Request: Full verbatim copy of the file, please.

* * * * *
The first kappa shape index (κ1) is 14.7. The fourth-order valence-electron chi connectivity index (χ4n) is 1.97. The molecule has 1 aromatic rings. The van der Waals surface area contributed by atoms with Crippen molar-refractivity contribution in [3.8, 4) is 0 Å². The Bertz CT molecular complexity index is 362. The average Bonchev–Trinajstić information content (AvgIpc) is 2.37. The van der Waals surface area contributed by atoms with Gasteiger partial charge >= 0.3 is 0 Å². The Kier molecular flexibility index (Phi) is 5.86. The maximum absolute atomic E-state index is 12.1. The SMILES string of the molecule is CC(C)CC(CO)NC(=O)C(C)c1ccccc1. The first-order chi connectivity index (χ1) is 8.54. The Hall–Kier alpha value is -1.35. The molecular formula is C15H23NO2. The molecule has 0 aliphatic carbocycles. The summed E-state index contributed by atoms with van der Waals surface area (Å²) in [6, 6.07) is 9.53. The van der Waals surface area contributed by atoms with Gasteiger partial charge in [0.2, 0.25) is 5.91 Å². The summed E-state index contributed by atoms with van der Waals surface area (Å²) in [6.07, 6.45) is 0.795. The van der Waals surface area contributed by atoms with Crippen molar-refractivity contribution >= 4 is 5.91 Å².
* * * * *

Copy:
The first kappa shape index (κ1) is 14.7. The fourth-order valence-electron chi connectivity index (χ4n) is 1.97. The molecule has 1 aromatic rings. The van der Waals surface area contributed by atoms with Crippen molar-refractivity contribution in [3.8, 4) is 0 Å². The Bertz CT molecular complexity index is 362. The average Bonchev–Trinajstić information content (AvgIpc) is 2.37. The van der Waals surface area contributed by atoms with Gasteiger partial charge >= 0.3 is 0 Å². The Kier molecular flexibility index (Phi) is 5.86. The maximum absolute atomic E-state index is 12.1. The SMILES string of the molecule is CC(C)CC(CO)NC(=O)C(C)c1ccccc1. The first-order chi connectivity index (χ1) is 8.54. The Hall–Kier alpha value is -1.35. The molecular formula is C15H23NO2. The molecule has 0 aliphatic carbocycles. The summed E-state index contributed by atoms with van der Waals surface area (Å²) in [6, 6.07) is 9.53. The van der Waals surface area contributed by atoms with Gasteiger partial charge in [0.2, 0.25) is 5.91 Å². The summed E-state index contributed by atoms with van der Waals surface area (Å²) in [6.07, 6.45) is 0.795. The van der Waals surface area contributed by atoms with Crippen molar-refractivity contribution >= 4 is 5.91 Å².